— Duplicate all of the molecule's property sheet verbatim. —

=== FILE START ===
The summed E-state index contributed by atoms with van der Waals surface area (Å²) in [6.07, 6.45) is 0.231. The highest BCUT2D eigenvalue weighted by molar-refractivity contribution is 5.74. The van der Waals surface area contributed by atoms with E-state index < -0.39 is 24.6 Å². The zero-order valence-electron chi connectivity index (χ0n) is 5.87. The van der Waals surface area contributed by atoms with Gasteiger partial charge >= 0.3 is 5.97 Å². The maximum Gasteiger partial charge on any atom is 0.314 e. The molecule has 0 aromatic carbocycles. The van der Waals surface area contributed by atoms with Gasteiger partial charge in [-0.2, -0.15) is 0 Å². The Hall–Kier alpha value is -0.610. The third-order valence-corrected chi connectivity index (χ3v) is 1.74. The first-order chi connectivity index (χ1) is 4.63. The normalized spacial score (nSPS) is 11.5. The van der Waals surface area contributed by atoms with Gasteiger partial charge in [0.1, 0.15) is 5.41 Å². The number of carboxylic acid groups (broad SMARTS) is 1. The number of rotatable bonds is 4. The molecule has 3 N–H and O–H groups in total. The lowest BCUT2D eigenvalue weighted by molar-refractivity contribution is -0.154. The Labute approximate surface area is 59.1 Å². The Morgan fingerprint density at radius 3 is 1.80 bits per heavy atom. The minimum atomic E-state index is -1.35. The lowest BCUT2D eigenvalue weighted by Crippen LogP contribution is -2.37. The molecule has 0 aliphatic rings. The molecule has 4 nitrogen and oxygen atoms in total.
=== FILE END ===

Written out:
The summed E-state index contributed by atoms with van der Waals surface area (Å²) in [6.07, 6.45) is 0.231. The highest BCUT2D eigenvalue weighted by molar-refractivity contribution is 5.74. The van der Waals surface area contributed by atoms with E-state index < -0.39 is 24.6 Å². The zero-order valence-electron chi connectivity index (χ0n) is 5.87. The van der Waals surface area contributed by atoms with Gasteiger partial charge >= 0.3 is 5.97 Å². The maximum Gasteiger partial charge on any atom is 0.314 e. The molecule has 0 aromatic carbocycles. The van der Waals surface area contributed by atoms with Gasteiger partial charge in [-0.2, -0.15) is 0 Å². The Hall–Kier alpha value is -0.610. The third-order valence-corrected chi connectivity index (χ3v) is 1.74. The first-order chi connectivity index (χ1) is 4.63. The normalized spacial score (nSPS) is 11.5. The van der Waals surface area contributed by atoms with Gasteiger partial charge in [0.1, 0.15) is 5.41 Å². The number of carboxylic acid groups (broad SMARTS) is 1. The number of rotatable bonds is 4. The molecule has 3 N–H and O–H groups in total. The lowest BCUT2D eigenvalue weighted by molar-refractivity contribution is -0.154. The Labute approximate surface area is 59.1 Å². The Morgan fingerprint density at radius 3 is 1.80 bits per heavy atom. The minimum atomic E-state index is -1.35. The lowest BCUT2D eigenvalue weighted by Crippen LogP contribution is -2.37. The molecule has 0 aliphatic rings. The molecule has 4 nitrogen and oxygen atoms in total.